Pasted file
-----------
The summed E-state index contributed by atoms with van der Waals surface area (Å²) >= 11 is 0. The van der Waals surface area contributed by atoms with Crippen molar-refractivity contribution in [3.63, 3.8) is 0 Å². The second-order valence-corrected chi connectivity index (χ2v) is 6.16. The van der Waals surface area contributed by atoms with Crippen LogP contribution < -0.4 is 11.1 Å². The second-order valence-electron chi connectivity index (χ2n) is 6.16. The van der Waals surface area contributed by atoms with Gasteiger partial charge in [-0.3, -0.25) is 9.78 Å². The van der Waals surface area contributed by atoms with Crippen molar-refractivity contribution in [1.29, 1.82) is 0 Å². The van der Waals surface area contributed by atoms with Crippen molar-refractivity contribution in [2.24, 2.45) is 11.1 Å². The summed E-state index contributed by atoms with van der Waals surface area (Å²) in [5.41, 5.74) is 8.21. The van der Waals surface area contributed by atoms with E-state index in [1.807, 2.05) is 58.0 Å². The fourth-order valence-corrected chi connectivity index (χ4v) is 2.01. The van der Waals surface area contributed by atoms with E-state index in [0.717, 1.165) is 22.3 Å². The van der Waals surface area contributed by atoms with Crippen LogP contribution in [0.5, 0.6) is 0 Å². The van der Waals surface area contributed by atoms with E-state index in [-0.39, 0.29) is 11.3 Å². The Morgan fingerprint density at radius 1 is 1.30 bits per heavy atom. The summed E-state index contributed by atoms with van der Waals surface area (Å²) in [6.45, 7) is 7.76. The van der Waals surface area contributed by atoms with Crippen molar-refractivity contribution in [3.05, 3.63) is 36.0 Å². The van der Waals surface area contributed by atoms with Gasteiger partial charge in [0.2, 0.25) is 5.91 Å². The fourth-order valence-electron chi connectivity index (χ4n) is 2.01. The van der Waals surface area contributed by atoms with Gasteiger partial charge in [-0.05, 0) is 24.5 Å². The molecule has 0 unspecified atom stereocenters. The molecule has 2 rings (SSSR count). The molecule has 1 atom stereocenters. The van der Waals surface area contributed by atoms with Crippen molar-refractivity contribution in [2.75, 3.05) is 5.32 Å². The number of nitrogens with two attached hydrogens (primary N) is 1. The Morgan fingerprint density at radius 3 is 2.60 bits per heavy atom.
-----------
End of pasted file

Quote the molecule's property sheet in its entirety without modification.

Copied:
The summed E-state index contributed by atoms with van der Waals surface area (Å²) >= 11 is 0. The van der Waals surface area contributed by atoms with Crippen molar-refractivity contribution in [3.63, 3.8) is 0 Å². The second-order valence-corrected chi connectivity index (χ2v) is 6.16. The van der Waals surface area contributed by atoms with Crippen LogP contribution < -0.4 is 11.1 Å². The second-order valence-electron chi connectivity index (χ2n) is 6.16. The van der Waals surface area contributed by atoms with Gasteiger partial charge in [-0.3, -0.25) is 9.78 Å². The van der Waals surface area contributed by atoms with Crippen molar-refractivity contribution in [1.29, 1.82) is 0 Å². The van der Waals surface area contributed by atoms with Crippen molar-refractivity contribution in [2.24, 2.45) is 11.1 Å². The summed E-state index contributed by atoms with van der Waals surface area (Å²) in [5.41, 5.74) is 8.21. The van der Waals surface area contributed by atoms with E-state index in [1.807, 2.05) is 58.0 Å². The fourth-order valence-corrected chi connectivity index (χ4v) is 2.01. The van der Waals surface area contributed by atoms with E-state index in [0.717, 1.165) is 22.3 Å². The van der Waals surface area contributed by atoms with Crippen LogP contribution in [0.5, 0.6) is 0 Å². The van der Waals surface area contributed by atoms with E-state index in [-0.39, 0.29) is 11.3 Å². The Morgan fingerprint density at radius 1 is 1.30 bits per heavy atom. The summed E-state index contributed by atoms with van der Waals surface area (Å²) in [6.45, 7) is 7.76. The van der Waals surface area contributed by atoms with Crippen molar-refractivity contribution in [3.05, 3.63) is 36.0 Å². The van der Waals surface area contributed by atoms with Gasteiger partial charge in [0.2, 0.25) is 5.91 Å². The fourth-order valence-electron chi connectivity index (χ4n) is 2.01. The van der Waals surface area contributed by atoms with Gasteiger partial charge in [-0.05, 0) is 24.5 Å². The molecule has 0 unspecified atom stereocenters. The molecule has 2 rings (SSSR count). The molecule has 1 atom stereocenters. The van der Waals surface area contributed by atoms with Crippen molar-refractivity contribution in [2.75, 3.05) is 5.32 Å². The number of nitrogens with two attached hydrogens (primary N) is 1. The Morgan fingerprint density at radius 3 is 2.60 bits per heavy atom.